Extra involvement not essential for success


Students cheer at Battle of the Bridges. Photo by Matthew Dugdale.

In the four years of high school, students are expected to have made life-long friends, have stable part-time jobs, get good grades and, on top of all of that, participate in extracurricular activities. However, this living up to this ideal isn’t reasonable for most high school students.

Many people who don’t participate in after-school clubs don’t have a choice about it. Students usually have part-time jobs and need time for shifts. This may be because they have a car to make payments on, or gas and insurance to pay for. Or maybe they want to have spending money, and to spend the few days they have off with their friends. Perhaps they need the money to support their family and can’t afford to miss work shifts or spend money on events.

Attending sports events or participating in sports in general should not be a part of the “ideal high school experience.” Students shouldn’t feel pressured to attend sports games to enjoy their time in high school. And the same goes for time-consuming clubs, even though they might look good on college applications. According to crimsoneducation.org, “In the U.S., extracurriculars account for about 30% of your application. With the elimination of SAT Subject Tests and the trend of universities going test-optional, extracurriculars are the one component that continues to carry a lot of weight.”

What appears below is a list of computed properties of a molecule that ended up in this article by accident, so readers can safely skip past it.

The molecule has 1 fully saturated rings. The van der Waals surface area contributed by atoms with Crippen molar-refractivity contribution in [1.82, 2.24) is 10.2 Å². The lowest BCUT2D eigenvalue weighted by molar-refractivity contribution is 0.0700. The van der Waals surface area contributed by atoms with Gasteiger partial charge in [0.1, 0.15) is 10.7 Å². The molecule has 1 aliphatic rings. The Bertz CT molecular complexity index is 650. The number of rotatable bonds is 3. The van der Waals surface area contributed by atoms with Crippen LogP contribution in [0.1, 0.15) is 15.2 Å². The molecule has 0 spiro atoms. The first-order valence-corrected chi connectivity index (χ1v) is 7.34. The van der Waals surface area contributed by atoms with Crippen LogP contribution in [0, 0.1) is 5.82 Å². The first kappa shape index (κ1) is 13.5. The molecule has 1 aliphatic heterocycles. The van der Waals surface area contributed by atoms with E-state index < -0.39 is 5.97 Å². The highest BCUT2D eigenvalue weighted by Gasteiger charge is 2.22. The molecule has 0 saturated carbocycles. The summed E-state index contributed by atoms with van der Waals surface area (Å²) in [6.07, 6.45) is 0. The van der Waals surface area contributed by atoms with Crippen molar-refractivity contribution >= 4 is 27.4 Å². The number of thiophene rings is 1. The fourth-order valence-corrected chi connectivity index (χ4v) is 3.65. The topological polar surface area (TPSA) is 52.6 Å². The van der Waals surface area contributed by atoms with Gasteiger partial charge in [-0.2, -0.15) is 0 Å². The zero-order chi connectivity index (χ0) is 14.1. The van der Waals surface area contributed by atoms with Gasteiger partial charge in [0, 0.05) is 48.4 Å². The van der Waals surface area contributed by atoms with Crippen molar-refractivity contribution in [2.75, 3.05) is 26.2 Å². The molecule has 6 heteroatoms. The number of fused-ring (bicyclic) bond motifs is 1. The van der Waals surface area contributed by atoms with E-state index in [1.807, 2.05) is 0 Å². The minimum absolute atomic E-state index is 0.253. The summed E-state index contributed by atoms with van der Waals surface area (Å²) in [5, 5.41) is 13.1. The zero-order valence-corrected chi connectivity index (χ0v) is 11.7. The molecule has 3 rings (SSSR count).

But clubs are useless unless you plan to go to an out-of-state college. They take up time that students could use to catch up on homework or visit teachers for help. And a lot of clubs demand time outside of regular meetings. Some clubs travel out of town for competitions and can cause students to miss classes. Clubs won’t matter on college transcripts if they drive failing grades.

It may be said that clubs and sports games can connect the student body; they can bring people together who have the same interests but don’t know each other. These activities can give the students pride in their school, and that’s great. But they should not be what defines an excellent high school experience. Clubs prevent students from spending time on school work or relaxation, and clubs can take time away from friends and family. If participating in after-school clubs and sports brings a student happiness and isn’t a disadvantage, they should do it. But students who choose to do otherwise should be able to do so without feeling like they’ve missed out on an authentic high school experience.